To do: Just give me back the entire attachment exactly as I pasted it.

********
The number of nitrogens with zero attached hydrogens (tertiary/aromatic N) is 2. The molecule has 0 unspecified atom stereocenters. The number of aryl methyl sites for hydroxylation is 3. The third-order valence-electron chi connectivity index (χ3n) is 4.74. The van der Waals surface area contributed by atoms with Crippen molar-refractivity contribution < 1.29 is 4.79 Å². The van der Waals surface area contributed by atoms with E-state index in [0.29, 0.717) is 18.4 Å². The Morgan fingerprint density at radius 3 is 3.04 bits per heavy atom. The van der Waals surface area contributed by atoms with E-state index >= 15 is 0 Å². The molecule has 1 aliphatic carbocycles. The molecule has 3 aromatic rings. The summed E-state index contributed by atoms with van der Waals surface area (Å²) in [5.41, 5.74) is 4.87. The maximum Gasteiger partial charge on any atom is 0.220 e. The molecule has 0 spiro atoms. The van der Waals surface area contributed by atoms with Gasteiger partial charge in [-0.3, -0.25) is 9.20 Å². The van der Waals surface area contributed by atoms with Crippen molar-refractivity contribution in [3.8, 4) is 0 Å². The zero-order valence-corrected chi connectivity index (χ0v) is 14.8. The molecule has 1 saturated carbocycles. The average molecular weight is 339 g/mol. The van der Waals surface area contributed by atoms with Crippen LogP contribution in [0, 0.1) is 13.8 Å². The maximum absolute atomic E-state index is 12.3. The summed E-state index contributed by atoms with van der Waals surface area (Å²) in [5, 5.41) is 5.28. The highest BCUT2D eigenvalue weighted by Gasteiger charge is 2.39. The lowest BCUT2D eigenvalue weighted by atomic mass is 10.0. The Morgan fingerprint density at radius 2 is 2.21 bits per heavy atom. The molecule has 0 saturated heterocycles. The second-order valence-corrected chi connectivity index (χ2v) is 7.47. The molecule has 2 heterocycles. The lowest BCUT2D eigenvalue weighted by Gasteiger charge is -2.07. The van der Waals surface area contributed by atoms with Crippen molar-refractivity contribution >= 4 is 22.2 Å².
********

The number of nitrogens with zero attached hydrogens (tertiary/aromatic N) is 2. The molecule has 0 unspecified atom stereocenters. The number of aryl methyl sites for hydroxylation is 3. The third-order valence-electron chi connectivity index (χ3n) is 4.74. The van der Waals surface area contributed by atoms with Crippen molar-refractivity contribution < 1.29 is 4.79 Å². The van der Waals surface area contributed by atoms with E-state index in [0.29, 0.717) is 18.4 Å². The Morgan fingerprint density at radius 3 is 3.04 bits per heavy atom. The van der Waals surface area contributed by atoms with E-state index >= 15 is 0 Å². The molecule has 1 aliphatic carbocycles. The molecule has 3 aromatic rings. The summed E-state index contributed by atoms with van der Waals surface area (Å²) in [5.41, 5.74) is 4.87. The maximum Gasteiger partial charge on any atom is 0.220 e. The molecule has 0 spiro atoms. The van der Waals surface area contributed by atoms with Gasteiger partial charge in [-0.3, -0.25) is 9.20 Å². The van der Waals surface area contributed by atoms with Crippen molar-refractivity contribution in [3.8, 4) is 0 Å². The zero-order valence-corrected chi connectivity index (χ0v) is 14.8. The molecule has 1 saturated carbocycles. The average molecular weight is 339 g/mol. The van der Waals surface area contributed by atoms with Crippen LogP contribution in [0, 0.1) is 13.8 Å². The maximum absolute atomic E-state index is 12.3. The summed E-state index contributed by atoms with van der Waals surface area (Å²) in [5, 5.41) is 5.28. The highest BCUT2D eigenvalue weighted by Gasteiger charge is 2.39. The lowest BCUT2D eigenvalue weighted by atomic mass is 10.0. The Morgan fingerprint density at radius 2 is 2.21 bits per heavy atom. The molecule has 0 saturated heterocycles. The second-order valence-corrected chi connectivity index (χ2v) is 7.47. The molecule has 2 heterocycles. The lowest BCUT2D eigenvalue weighted by Gasteiger charge is -2.07. The van der Waals surface area contributed by atoms with Crippen molar-refractivity contribution >= 4 is 22.2 Å².